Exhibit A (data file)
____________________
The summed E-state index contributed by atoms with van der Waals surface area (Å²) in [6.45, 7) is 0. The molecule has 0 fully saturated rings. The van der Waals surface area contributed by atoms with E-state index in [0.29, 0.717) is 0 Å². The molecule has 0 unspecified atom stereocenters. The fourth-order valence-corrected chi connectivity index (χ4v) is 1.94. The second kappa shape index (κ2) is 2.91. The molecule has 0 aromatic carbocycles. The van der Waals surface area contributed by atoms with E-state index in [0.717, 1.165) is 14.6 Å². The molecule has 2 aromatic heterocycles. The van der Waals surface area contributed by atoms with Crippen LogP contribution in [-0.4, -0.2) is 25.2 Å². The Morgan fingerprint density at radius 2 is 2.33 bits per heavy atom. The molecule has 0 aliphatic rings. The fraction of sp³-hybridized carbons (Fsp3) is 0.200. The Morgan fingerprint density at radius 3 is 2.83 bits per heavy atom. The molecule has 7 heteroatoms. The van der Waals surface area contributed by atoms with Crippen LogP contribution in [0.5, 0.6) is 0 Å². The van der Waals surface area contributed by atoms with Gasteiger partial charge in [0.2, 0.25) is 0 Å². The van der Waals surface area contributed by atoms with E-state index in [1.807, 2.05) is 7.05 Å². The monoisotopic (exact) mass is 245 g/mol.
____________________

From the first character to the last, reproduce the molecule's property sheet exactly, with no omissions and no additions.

The summed E-state index contributed by atoms with van der Waals surface area (Å²) in [6.45, 7) is 0. The molecule has 0 fully saturated rings. The van der Waals surface area contributed by atoms with E-state index in [0.29, 0.717) is 0 Å². The molecule has 0 unspecified atom stereocenters. The fourth-order valence-corrected chi connectivity index (χ4v) is 1.94. The second kappa shape index (κ2) is 2.91. The molecule has 0 aromatic carbocycles. The van der Waals surface area contributed by atoms with E-state index in [0.717, 1.165) is 14.6 Å². The molecule has 2 aromatic heterocycles. The van der Waals surface area contributed by atoms with Crippen LogP contribution in [-0.4, -0.2) is 25.2 Å². The Morgan fingerprint density at radius 2 is 2.33 bits per heavy atom. The molecule has 0 aliphatic rings. The fraction of sp³-hybridized carbons (Fsp3) is 0.200. The Morgan fingerprint density at radius 3 is 2.83 bits per heavy atom. The molecule has 7 heteroatoms. The van der Waals surface area contributed by atoms with Crippen LogP contribution in [0.5, 0.6) is 0 Å². The van der Waals surface area contributed by atoms with Gasteiger partial charge in [0.2, 0.25) is 0 Å². The van der Waals surface area contributed by atoms with E-state index in [1.807, 2.05) is 7.05 Å². The monoisotopic (exact) mass is 245 g/mol.